PHOTOS & VIDEO BY JORDAN FRIAS
Jordan Frias has reported on the response to COVID-19 through our Pandemic Democracy Project for nearly a year. Published together below, his latest dispatches from the field show the movements of public health workers and officials on the ground, as they continue testing for coronavirus and attempt to get as many vaccines into biceps as possible.
How Boston built its massive COVID testing apparatus
Published Jan 25, 2021 in DigBoston & Spare Change
On March 28, Boston opened up its first and only coronavirus testing site for first responders and health care workers, at Suffolk Downs.
The old racehorse track was lined with cones, and East Boston Neighborhood Health Center (EBNHC) staff donned PPE to administer the nasal-swab testing to people driving through in their vehicles.
At the time, EBNHC CEO Manny Lopes knew that his staff would additionally be called on to test the masses for the novel coronavirus, so he approached the city prior to opening up the city’s first mobile site for COVID-facing employees.
“It hit me somewhat early on in the pandemic that we had an important role to play, particularly around testing,” Lopes said. “Thankfully we have the vaccine now, but testing was one of the few tools that we knew at least to try to stop the spread of the virus.”
Ten months later, more than 65% of EBNHC staff members have received a dose of the Moderna vaccine to fight against COVID-19, and the center has managed and conducted more than 100,000 tests across the city. The operation went from providing testing exclusively to frontline workers in the spring, to running popup sites in various neighborhoods. Lopes said his staff was able to do large-scale screening for the virus once more testing materials were made available. Suffolk Downs, he noted, served as sort of a test run for what was to come months down the line.
“Dealing with a defined group, it helped us understand what we [needed] to do to get to the larger population,” Lopes said, adding that there were two goals in mind: to provide testing to the people on the frontlines caring for ill patients, and to learn from that experience in order to screen asymptomatic patients for the virus at a larger scale.
Lopes also chairs the Boston Public Health Commission Board, a body led by the city’s Chief of Health and Human Services Marty Martinez. Martinez said the Boston Resiliency Fund, which was established by Mayor Marty Walsh to respond to the needs of people impacted by the virus, gave money to community health centers wanting to expand their COVID-19 testing abilities early on. Whittier Street Health Center in Roxbury and EBNHC stepped up to the plate.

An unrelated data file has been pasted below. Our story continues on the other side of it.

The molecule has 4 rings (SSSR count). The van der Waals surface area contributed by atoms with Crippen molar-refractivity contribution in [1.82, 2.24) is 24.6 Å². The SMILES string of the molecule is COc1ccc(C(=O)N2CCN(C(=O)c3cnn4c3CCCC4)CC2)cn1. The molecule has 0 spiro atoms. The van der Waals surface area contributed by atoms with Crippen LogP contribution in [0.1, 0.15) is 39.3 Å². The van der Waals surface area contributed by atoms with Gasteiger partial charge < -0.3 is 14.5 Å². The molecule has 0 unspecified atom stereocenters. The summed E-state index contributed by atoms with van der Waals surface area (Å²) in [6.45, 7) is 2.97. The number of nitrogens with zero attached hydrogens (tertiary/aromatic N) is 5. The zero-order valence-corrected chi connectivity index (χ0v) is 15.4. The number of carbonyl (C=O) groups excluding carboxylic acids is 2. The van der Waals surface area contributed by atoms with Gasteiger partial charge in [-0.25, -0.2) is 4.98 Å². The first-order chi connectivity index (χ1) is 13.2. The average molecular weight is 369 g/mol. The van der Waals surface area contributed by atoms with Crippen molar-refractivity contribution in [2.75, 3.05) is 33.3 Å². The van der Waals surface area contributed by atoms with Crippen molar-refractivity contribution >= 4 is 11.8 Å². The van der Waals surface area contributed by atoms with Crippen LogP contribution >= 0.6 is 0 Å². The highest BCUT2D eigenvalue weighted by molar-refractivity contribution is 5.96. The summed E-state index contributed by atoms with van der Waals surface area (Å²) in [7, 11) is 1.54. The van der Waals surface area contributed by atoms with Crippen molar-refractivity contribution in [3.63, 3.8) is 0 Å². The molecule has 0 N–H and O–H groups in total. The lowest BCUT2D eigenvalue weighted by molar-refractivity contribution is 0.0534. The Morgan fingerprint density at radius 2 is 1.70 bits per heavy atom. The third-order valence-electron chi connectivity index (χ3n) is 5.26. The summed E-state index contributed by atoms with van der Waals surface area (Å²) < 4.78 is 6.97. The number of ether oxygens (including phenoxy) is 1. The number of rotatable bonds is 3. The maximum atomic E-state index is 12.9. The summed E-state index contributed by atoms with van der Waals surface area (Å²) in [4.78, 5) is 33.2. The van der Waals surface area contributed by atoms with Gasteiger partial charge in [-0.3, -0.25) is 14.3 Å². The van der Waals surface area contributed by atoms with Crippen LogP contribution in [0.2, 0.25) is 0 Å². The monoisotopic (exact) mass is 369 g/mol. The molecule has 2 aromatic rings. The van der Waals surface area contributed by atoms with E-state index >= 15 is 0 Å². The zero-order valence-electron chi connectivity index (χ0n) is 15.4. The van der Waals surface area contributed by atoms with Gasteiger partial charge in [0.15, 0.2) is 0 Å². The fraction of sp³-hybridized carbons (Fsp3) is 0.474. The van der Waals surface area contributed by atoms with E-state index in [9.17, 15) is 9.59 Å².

Looking back, Martinez said the city wanted to make testing a key part of its strategy in fighting against COVID-19, and knew it would need to partner with health centers to achieve that goal. EBNHC, the state’s largest community health center, which has 1,400 people on its staff, was then asked to contract with the city to provide popup testing in various neighborhoods and communities.
Also, a COVID-19 testing department was formed, and 35 people were hired to perform PCR nasal swab tests to residents in Brighton, South Boston, South End, Dorchester, Mattapan, East Boston, and eventually Hyde Park. Martinez said data helped them decide where they needed the EBNHC team the most.
“We look at both, Where is testing not happening? and then, How do we work in those neighborhoods to make it accessible?” Martinez added. “We also look at places that have high positivity rates.”
The HHS chief said moving the testing location around every two weeks ensures that testing is made easy and accessible in areas with high virus positivity rates and low testing rates. East Boston, at a time, was identified as a community disproportionately impacted by the virus.
“In the beginning of this pandemic, supplies were limited, the number of test kits were limited, and people were afraid also to test,” Martinez said. “We had to do a lot of that legwork, but East Boston did a lot of that work because they’ve had to already do that in their community.”
Part of the legwork included hiring a full-time director for the newly created COVID-19 testing department. Kelly Hennessy, a nurse practitioner at the EBNHC, early on expressed an interest in leading a pandemic response team. She was then given a budget, hiring, managing, and operational abilities. Among other changes, Hennessy brought on a team of “swabbers,” or medical assistants and nurses, who could test people in East Boston at mobile or walkup sites and travel to other areas of the city when needed.
The ramp up in testing came in the spring, when labs procured more tests and were able to ship them out everywhere. All things considered, Hennessy said that the decision to perform tests on asymptomatic patients was a “no brainer.”